Crooked Stick Golf Course is a special place. I knew that the moment I drove down Burning Tree Lane as a 16-year-old to my first gainful employment opportunity. While there were certainly nervous moments, they slowly faded as I walked up to the clubhouse and embarked on my first of three caddy training sessions.
Pulling off the main thoroughfare, the sense of serenity combined with the looks of a Pete Dye designed course was overwhelming. Granted, I had no idea who Pete Dye was at that point, but I sure appreciated the way the golf course was laid out and cared for as we trekked around the front-nine, learning the intricacies of caddying.
Like most classics, the course has changed little and still holds all its luster as I returned for this past week’s action at the BMW Championship some 22 years later. I found it in much the same condition as when I left.
What is so great about an event like this is the spontaneous interactions that fans are able to participate in and witness.
The physical closeness of the golfers to the spectators is unlike any other professional sporting event.
And it’s not even close.
In the sterile environment that professional sports have become, golf offers an up close and personal view. Fans are allowed within mere feet of the action and its participants.
Sure, pro basketball provides on-the-court seating for a significantly high price tag. But the BMW Championship allowed anyone with a ticket to pick their choice of seating, get up and move those seats, and continue to do so for the entire day.
Want to follow your favorite golfer for his entire round? No problem.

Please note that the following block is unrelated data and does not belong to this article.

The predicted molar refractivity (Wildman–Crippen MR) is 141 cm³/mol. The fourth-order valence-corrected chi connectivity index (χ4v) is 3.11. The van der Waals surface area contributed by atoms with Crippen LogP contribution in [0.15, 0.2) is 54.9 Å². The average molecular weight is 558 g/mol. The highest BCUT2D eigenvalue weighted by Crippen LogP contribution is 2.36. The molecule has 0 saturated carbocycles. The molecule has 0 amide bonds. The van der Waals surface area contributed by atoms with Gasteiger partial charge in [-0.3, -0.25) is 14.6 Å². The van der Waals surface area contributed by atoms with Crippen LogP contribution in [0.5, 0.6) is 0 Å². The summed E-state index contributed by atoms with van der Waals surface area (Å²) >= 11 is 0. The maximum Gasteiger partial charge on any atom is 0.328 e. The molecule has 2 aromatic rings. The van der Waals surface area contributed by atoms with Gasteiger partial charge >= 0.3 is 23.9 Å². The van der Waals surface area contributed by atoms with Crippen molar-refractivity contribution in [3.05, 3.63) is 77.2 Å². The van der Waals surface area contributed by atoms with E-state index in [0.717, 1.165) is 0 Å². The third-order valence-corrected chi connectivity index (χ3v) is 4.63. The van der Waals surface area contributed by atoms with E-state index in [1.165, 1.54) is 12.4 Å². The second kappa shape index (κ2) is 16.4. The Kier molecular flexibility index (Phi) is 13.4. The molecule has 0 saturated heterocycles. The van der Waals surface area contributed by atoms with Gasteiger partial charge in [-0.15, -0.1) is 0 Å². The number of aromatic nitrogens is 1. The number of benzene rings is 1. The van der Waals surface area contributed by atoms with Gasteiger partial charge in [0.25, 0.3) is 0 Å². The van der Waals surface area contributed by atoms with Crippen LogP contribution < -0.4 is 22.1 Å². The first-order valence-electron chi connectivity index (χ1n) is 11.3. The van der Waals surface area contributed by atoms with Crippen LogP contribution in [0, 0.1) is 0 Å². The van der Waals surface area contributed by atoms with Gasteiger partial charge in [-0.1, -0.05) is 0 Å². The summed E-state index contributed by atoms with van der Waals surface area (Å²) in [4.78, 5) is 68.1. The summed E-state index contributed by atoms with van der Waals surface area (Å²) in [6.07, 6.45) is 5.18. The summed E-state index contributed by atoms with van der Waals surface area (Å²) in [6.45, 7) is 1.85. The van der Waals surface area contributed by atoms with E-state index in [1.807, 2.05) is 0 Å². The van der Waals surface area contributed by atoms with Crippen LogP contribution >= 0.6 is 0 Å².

Or, like Greenwood’s Allyson Vining, you can pick a spot and wait for them to come to you. As Vining sat behind the par three, 182-yard 13th last Thursday, Phil Mickelson’s tee shot nearly hit her where she sat. The ball ricocheted off of a pole mere feet away, returning to the green where it sat harmlessly as Mickelson made his way down the sloping hillside sporting a concerned look on his face.
Upon reaching the green, Mickelson walked toward Allison and inquired ‘Are you all right?’ and then apologized. Allison explained the shot hit the pole and Mickelson walked back toward his ball before going through his ritualistic putting routine.
“It’s the only type of sport where you can sit so close and it is truly remarkable, to be quite honest,” Vining said of her experience. “It is very personal and I enjoyed it. Phil is truly a hero and very caring.”
That’s the type of uniqueness that makes an event like this special. Players talking casually with spectators, players laughing with each other, players arguing with officials — it’s part of a very one-of-a-kind package.
All of those qualities were on display last week at one of the best golf courses Indiana offers.
With all of golf’s big names at the top of the leader board for the entire four days, excitement pulsated throughout the gallery and across the course, creating quite a buzz that was hard not to notice and even more difficult not to revel in.
As I made my way around during the championship, the atmosphere was like that of no other sporting event I have been to or covered in my tenure as a self-described sports nut.
Overall, the experience was fresh and unique, much like my first time arriving on the grounds of Crooked Stick so many years ago.
— Jake Thompson is sports editor for the Hendricks County Flyer. Contact him by e-mailing to firstname.lastname@example.org or calling 272-5800 ext. 155.